In bash one can edit the current commandline in $EDITOR by pressing <c-x><c-e>.
I am running bash inside a terminal buffer within Neovim. I would like to be able to press <c-x><c-e> and have Neovim open a new buffer (:new), in the same Neovim instance, with the current contents of the commandline. When I close that buffer (:bdelete) I would like to have the contents of the buffer replace what was on the commandline.
I've now turned the script below into a plugin: nvim-editcommand, or if you don't mind starting you terminals with a plugin command nvim-terminus provides a few more features
Finally got it working in pure (ugly) vimscript:
" set the name of the current buffer, useful for setting the name of terminal buffers
execute 'file ' . input('Enter name: ')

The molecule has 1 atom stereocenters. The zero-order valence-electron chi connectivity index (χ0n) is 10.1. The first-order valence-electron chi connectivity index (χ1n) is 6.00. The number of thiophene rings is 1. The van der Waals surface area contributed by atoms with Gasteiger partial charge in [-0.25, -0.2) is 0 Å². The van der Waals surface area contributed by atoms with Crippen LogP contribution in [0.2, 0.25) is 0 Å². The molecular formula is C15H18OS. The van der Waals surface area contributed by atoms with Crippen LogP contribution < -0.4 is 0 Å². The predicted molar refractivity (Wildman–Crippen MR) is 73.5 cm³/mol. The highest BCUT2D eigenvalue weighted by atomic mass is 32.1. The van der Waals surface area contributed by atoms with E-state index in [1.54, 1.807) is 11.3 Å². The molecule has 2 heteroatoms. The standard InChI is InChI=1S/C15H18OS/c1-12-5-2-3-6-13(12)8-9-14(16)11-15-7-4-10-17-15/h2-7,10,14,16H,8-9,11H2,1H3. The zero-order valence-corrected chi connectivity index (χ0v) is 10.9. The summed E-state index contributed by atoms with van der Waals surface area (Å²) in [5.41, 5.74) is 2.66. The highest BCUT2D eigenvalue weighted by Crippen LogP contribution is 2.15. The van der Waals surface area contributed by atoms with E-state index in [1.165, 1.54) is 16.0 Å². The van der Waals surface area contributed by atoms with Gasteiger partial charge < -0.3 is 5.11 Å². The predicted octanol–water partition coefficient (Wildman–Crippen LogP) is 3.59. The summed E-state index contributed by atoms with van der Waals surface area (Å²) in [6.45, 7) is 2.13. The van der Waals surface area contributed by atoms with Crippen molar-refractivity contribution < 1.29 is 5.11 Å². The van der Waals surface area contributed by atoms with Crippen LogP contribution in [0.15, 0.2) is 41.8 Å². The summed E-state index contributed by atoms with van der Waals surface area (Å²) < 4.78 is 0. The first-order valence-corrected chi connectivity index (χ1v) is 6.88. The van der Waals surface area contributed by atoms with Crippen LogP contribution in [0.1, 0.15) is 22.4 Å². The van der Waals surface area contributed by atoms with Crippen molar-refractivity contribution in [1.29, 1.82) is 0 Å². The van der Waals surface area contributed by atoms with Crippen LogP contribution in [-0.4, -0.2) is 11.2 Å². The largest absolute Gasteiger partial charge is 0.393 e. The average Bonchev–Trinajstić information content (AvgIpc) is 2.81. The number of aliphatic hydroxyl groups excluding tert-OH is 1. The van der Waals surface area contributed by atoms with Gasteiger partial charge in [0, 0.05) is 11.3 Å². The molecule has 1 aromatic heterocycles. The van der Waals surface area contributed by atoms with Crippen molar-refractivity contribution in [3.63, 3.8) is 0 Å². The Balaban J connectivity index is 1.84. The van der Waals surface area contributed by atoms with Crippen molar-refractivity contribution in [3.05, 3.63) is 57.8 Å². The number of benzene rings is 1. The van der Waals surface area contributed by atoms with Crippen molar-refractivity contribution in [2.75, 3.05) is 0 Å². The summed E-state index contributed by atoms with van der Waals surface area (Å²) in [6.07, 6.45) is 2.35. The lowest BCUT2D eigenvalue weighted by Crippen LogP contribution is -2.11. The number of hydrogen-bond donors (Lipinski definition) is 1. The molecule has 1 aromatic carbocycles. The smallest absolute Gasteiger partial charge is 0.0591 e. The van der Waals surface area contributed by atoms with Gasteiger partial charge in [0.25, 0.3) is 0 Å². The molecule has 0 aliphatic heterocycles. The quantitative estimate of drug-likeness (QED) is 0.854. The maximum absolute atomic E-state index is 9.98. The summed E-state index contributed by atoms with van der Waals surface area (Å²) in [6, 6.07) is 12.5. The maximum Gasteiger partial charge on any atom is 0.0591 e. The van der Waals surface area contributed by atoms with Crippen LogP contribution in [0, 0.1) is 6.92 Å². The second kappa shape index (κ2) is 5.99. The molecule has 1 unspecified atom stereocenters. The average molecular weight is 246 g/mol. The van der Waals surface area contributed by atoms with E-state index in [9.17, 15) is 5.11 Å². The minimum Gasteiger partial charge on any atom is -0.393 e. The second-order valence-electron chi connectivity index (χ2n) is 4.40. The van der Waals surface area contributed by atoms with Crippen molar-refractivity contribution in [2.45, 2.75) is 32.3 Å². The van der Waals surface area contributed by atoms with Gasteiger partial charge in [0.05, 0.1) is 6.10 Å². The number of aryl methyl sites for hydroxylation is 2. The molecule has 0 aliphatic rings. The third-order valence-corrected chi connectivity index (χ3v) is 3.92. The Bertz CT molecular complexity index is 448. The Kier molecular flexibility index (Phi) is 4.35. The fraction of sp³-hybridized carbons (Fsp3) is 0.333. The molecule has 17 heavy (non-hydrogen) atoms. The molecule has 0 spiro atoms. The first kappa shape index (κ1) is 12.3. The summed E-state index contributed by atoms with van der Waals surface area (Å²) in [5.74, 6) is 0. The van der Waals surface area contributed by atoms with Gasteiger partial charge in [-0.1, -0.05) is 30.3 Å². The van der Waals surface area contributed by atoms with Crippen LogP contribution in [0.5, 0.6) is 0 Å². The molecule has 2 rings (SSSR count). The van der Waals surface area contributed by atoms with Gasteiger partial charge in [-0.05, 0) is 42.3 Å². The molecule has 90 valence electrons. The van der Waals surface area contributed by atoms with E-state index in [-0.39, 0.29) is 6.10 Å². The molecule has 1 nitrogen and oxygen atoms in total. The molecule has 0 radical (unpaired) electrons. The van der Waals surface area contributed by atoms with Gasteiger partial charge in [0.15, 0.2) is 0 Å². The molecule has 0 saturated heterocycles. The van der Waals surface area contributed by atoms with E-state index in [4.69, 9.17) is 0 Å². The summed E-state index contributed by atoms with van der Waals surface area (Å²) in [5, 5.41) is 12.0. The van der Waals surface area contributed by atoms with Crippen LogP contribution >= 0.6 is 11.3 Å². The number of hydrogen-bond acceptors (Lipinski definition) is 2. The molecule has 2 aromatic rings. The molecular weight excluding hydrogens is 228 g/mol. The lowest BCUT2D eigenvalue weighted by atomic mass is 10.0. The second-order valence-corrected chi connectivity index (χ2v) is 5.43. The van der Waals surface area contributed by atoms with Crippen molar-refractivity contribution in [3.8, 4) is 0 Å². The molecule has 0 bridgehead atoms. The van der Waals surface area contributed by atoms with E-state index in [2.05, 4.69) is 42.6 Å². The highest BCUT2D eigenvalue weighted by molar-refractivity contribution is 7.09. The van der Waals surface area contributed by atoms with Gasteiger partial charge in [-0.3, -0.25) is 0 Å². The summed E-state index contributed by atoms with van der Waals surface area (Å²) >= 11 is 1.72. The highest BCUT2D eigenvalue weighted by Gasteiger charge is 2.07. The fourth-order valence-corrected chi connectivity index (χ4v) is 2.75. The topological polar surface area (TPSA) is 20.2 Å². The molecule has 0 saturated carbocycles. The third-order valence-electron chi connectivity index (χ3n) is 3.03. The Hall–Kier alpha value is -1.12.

" - yank from last line with prompt ('> ') to last line into register c
" - clear commandline
" - call function
tnoremap <c-x> <c-\><c-n>:execute ':?> ?,$y c'<cr>A<c-c><c-\><c-n>:call EditCommandline()<cr>
" clear search highlighting
let @/ = ""
" - set an autocmd on the current (terminal) buffer that will run when the buffer is next entered
" - put from register c (where the new command will be)
" - remove the autocmd
" - go to insert mode
autocmd BufEnter <buffer> put c | autocmd! BufEnter <buffer> | call feedkeys('A')
" get all text after prompt '> '
let s:command = strpart(@c, strridx(@c, "> ") + 2)
" open new empty buffer
" make buffer a scratch buffer
" put command into buffer
" remove extra lines
" copy buffer to register when it is closed
autocmd BufLeave <buffer> :%yank c
It's not exactly what you asked, but it might be closer to what you really want:
In bash, you can type in vi mode! Just put type set -o vi into bash and you'll be able to hit escape to switch to normal mode. Stick it in your .bashrc file for it to become an incredibly useful permanent change.
edit: I just realized that this might be why you can't (by default) exit Neovim terminal mode with escape.
q:in normal mode do what you want? (See